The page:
The important thing in using the second method is not to follow any sort of standard method. Pick a random mpeg file, use the numbers as keys in a pseudo-random generator (one key to one pseudo-random; yes, it's predictable and reversible, but most manipulations will be, the important thing is that the data they work on won't be), then use those numbers as offsets to pick out bytes of pi. Roll dice to choose a number to xor an audio file by, then take counts of occurances of each byte value and then partially normalize them to a dice-determined extent by pseudo-randomly (with a dice-generated key) changing the common ones to rare ones. Actually, don't do those things, because if they seem obvious others are probably doing it too. Change approaches each time you decide to whip up a new batch of key. The important thing here is that your approach is original and not standard, so the people who try to make educated guesses based on statistical trends won't have any statistical trends to work from. If they don't _know_ that there are statistical trends, they can't just assume it and get something useful. Of course, these assertions are unprovable; but, IMHO, that a sequence of numbers is truly random is never proven, merely plausible.

Re:Why people don't use one time pads (5)

plambert (16507) | more than 14 years ago | (#1733646)

"this is the first message"
"now here is the second string"

(i guessed at the last part, since they were of unequal length).

it took me about 15 minutes to hack together some perl code to help me do it--easier than doing it by hand.

and i've never done this before. ;-)

it's amazingly simple, actually. you have two plaintexts, T1 and T2, a key, K, and two ciphertexts, C1 and C2. you're trying to find T1 and T2. you don't know (and don't really care about) K, and you know C1 and C2.

so you have:

C1= T1 XOR K
C2= T2 XOR K

now the problem is, we don't know K. so we think about things briefly and suddenly realize:

C1 XOR C2 = T1 XOR T2

which takes the key entirely out of things, making it simply a case of finding two plaintexts XORed together. which is a piece of cake (especially for simple plaintexts like what you provided).

specifically, i took C1 XOR C2 (call it R) and went through it sequentially, XORing the string ' the ' (with the spaces).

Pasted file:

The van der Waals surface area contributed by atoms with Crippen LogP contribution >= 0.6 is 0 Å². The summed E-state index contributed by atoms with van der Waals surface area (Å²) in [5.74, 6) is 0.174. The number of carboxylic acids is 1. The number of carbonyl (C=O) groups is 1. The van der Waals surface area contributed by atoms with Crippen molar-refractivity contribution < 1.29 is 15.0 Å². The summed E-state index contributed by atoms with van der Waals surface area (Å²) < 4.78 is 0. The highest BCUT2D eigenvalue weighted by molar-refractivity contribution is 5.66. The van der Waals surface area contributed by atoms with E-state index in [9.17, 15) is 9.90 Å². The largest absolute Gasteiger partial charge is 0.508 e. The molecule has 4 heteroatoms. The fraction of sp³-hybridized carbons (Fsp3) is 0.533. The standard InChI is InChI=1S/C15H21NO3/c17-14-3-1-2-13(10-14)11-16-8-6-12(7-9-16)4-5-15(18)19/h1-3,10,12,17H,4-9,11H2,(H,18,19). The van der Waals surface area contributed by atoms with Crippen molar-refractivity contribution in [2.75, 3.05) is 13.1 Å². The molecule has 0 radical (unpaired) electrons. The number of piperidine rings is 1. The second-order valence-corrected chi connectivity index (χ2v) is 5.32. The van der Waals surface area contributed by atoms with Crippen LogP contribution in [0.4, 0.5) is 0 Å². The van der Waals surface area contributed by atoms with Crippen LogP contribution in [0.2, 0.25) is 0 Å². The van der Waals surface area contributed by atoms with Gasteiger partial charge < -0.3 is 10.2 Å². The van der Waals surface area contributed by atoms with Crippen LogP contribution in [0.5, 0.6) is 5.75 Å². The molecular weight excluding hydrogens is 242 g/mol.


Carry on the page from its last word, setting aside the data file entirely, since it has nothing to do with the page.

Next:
this gave me two hits:
07.......e is
11........... firs

figuring it was likely that this string occurred in both T1 and T2, and unlikely that it occurred twice in any one string in such close proximity, i figured these were each parts of T1 and T2, respectively.

then i XORed ' first ' with R in the right spot, and it gave me ' the se'. i tried all the letters a-z after the 'se' which formed part of a word, i.e. not 'sez' or 'sek' or 'sej'.

with some experimentation, part of the message became clear, and it was easy to extrapolate to get the rest.

with some effort, a program could be written to throw a dictionary at it (in nearly any language, and any character encoding or file format) and see what develops. pretty straightforward stuff.

does that answer your question? ;-)

--plambert

Re:What One Time Pads are good for (0)

Anonymous Coward | more than 14 years ago | (#1733647)

Well, a couple of problems:

  • 1.44MB is not alot of keyspace. you can't even send a typical Word document in that space. :-)
  • You can't reuse keyspace. Given that 1.44MB isn't alot to begin with, repeating chunks of the keyspace in subsequent messages is really bad.
  • There is no guarrantee that your seek n random bytes won't choose the same value at least once per month. If it does, well, Oops! Crypto broken!

    Lastly, key management becomes a O(n) problem (assuming all parties use the same disk to crypt/decrypt messages. This uses the 1.44MB even faster. Better, would be to use a single disk for each individual you communicate with, in which case key management is O(n^2). Nasty!

    OTPs are just not any good for general use. Period.

    -Erik
    (At work, without my cookie...)

If you have not, read the page... (0)

Anonymous Coward | more than 14 years ago | (#1733648)

Check out the site if you did not. It explains alot about RSA (and thus RSAREF) encryption types. In essence it said that PGP is secure with todays hardware, but a formula exists for determining private keys based upon host keys, unfortunately it would take a 500mhz machine 10^22 years to crack a single one.

They did, however, allude that the NCSA may have mystery algorithms and supercomputers working on the problem and may have even found a faster algorithm for to do prime factorization, but would probably never release the answer as it would make all their encryption worthless.